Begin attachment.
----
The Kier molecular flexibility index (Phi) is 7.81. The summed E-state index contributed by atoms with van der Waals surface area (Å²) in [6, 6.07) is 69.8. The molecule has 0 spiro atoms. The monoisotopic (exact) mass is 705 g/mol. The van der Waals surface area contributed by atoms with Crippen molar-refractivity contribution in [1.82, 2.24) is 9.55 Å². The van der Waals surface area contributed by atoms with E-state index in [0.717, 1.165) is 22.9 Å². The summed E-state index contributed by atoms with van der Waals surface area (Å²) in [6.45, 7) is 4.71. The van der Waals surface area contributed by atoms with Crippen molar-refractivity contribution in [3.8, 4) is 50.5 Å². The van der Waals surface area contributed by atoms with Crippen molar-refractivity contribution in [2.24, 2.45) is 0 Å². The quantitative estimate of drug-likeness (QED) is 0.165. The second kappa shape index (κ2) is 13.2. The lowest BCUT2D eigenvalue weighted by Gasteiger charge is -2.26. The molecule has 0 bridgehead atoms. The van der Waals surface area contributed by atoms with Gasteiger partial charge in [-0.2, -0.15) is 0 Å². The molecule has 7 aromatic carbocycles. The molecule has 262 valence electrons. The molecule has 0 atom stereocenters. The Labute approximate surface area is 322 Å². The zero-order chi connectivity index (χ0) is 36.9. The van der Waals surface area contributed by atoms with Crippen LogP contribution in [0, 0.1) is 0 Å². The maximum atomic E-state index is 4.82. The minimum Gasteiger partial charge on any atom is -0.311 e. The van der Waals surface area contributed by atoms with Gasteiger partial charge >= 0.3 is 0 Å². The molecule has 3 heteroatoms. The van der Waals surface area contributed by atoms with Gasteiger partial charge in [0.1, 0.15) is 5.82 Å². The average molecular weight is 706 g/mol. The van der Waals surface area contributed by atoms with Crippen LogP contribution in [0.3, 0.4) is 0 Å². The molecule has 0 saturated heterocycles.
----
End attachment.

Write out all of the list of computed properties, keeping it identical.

The Kier molecular flexibility index (Phi) is 7.81. The summed E-state index contributed by atoms with van der Waals surface area (Å²) in [6, 6.07) is 69.8. The molecule has 0 spiro atoms. The monoisotopic (exact) mass is 705 g/mol. The van der Waals surface area contributed by atoms with Crippen molar-refractivity contribution in [1.82, 2.24) is 9.55 Å². The van der Waals surface area contributed by atoms with E-state index in [0.717, 1.165) is 22.9 Å². The summed E-state index contributed by atoms with van der Waals surface area (Å²) in [6.45, 7) is 4.71. The van der Waals surface area contributed by atoms with Crippen molar-refractivity contribution in [3.8, 4) is 50.5 Å². The van der Waals surface area contributed by atoms with Crippen molar-refractivity contribution in [2.24, 2.45) is 0 Å². The quantitative estimate of drug-likeness (QED) is 0.165. The second kappa shape index (κ2) is 13.2. The lowest BCUT2D eigenvalue weighted by Gasteiger charge is -2.26. The molecule has 0 bridgehead atoms. The van der Waals surface area contributed by atoms with Gasteiger partial charge in [-0.2, -0.15) is 0 Å². The molecule has 7 aromatic carbocycles. The molecule has 262 valence electrons. The molecule has 0 atom stereocenters. The Labute approximate surface area is 322 Å². The zero-order chi connectivity index (χ0) is 36.9. The van der Waals surface area contributed by atoms with Crippen LogP contribution in [0, 0.1) is 0 Å². The maximum atomic E-state index is 4.82. The minimum Gasteiger partial charge on any atom is -0.311 e. The van der Waals surface area contributed by atoms with Gasteiger partial charge >= 0.3 is 0 Å². The molecule has 3 heteroatoms. The van der Waals surface area contributed by atoms with Gasteiger partial charge in [0.1, 0.15) is 5.82 Å². The average molecular weight is 706 g/mol. The van der Waals surface area contributed by atoms with Crippen LogP contribution in [0.3, 0.4) is 0 Å². The molecule has 0 saturated heterocycles.